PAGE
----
Our specialised blogs last year were a huge hit with our members. Accredited Triathlete, Triathlon Coach and Exercise Physiologist at SportsCare Canberra Dave Halpin has returned to share his best tips, tricks and a small program, for training in the offseason.
As triathlon is both physically and mentally challenging and can be very time consuming, it is critical that all athletes have an off season to rest both the body and mind. As well as give yourself a chance to re-introduce yourself to your family and friends. However, minimising the loss of cardiovascular fitness and strength you worked so hard to build up last season, is important.
Some people will have far too much of a break and be surprised how much fitness they have lost and weight they have gained. Others will struggle to rest and commence the start of the new training season fatigued, not on top of niggles and possibly even still be mentally burnt out. Finding the balance can be challenging. To help, we have provided the following guidelines to follow, to have a successful off season.
Phase 1: Complete rest from triathlon
Once you complete your final race for the season, you may either be motivated to continue training or not wish to even look at your bike or swim kit. Either way, we highly recommend having at least two weeks off triathlon all together. You can continue light activity such as walking but avoid swimming, riding or running. Enjoy those other things outside triathlon, like spending more time with family and catching up with friends, eating your favourite lunches and snacks you usually avoid in peak training, and most importantly enjoying sleeping in! Complete rest will allow the immune system to recover after the stress you have put it through in training loads and racing, and allow you to mentally get away from the constant attention the sport requires of us all. If necessary, you can spend this time analysing your previous season and racing, and identifying what you will do next season both in terms of training and racing goals, but otherwise we strongly recommend you minimise your contact with the sport as much as possible, both physically and mentally.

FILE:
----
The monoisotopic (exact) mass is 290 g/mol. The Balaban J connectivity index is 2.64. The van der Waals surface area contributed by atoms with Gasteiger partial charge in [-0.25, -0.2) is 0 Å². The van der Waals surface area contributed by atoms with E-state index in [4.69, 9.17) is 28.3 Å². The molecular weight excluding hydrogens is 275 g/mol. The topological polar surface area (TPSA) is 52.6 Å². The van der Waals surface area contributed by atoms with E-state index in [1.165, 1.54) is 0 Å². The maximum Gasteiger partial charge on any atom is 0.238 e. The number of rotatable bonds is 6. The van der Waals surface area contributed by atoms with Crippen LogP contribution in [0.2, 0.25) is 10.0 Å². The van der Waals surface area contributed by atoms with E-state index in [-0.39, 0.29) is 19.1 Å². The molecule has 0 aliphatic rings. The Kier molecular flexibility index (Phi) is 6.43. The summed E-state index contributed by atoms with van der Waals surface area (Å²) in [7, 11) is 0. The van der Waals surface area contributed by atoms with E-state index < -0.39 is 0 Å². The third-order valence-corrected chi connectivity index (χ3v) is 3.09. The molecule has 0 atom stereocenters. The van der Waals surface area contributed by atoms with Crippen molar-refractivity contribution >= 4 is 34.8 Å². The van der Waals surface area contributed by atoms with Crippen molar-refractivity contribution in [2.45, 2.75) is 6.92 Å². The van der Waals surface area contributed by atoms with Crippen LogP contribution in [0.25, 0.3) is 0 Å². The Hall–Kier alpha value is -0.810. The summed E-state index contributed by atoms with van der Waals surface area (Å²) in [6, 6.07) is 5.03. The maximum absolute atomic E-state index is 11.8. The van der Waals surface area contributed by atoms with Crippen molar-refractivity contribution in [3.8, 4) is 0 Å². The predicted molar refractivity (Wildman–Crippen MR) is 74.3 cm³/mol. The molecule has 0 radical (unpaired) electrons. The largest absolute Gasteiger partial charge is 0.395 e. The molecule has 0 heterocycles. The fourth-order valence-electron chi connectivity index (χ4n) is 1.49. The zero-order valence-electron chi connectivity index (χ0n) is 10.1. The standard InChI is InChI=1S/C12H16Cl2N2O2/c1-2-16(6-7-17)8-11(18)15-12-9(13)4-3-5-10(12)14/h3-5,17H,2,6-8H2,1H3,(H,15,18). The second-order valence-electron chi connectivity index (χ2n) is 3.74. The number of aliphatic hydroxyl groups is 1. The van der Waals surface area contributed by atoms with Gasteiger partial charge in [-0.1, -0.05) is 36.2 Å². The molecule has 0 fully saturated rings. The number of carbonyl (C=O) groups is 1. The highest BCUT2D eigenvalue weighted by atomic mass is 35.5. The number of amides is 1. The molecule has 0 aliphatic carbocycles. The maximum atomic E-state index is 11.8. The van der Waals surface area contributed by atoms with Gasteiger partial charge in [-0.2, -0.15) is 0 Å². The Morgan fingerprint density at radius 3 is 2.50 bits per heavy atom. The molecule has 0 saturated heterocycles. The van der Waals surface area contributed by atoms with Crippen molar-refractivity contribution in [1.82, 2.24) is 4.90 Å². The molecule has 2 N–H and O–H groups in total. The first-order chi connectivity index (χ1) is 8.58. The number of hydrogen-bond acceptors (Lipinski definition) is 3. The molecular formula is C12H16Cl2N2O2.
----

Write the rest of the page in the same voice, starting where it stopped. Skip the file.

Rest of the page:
Phase 2: Cross training
After two weeks minimum and three weeks maximum, a return to light-to-moderate intensity activity is important so you don’t lose much of your fitness or strength. However, this period of activity should not include triathlon-related exercise. Some ideas include hiking, kayaking, bouldering, weights and skating.
Phase 3: Return to triathlon – aerobic block
Four to five weeks after the season has ended, and the body has recovered, you are ready to return to triathlon training. However, it is best to avoid high intensity activity and remain in the aerobic zone for all training to bed down your cardiovascular and soft tissue capacity. This aerobic block should take a minimum of four weeks and moving to the high speed sessions does not need to be rushed, as a quality aerobic base through the entire off season is critical.
Also, it is recommended to continue to carry out cross training, especially with sports that are similar to triathlon, such as mountain biking for cycling and kayaking for the swim leg. This is also a great time to work on the areas you don’t usually have time for once you return to full training - working on improving your triathlon specific strength, mobility and technical skills for all three legs. We recommend you see a Physiotherapist, Exercise Physiologist or strength and conditioning (S&C) trainer that specialise with triathletes to set you up a S&C program, as well as see a specialist to review your run technique and undertake a bike setup assessment.
At SportsCare Canberra, we have a number of triathlon and running specialists, who provide acute treatment, rehab and S&C programming, as well as the latest 3D run and bike assessments.
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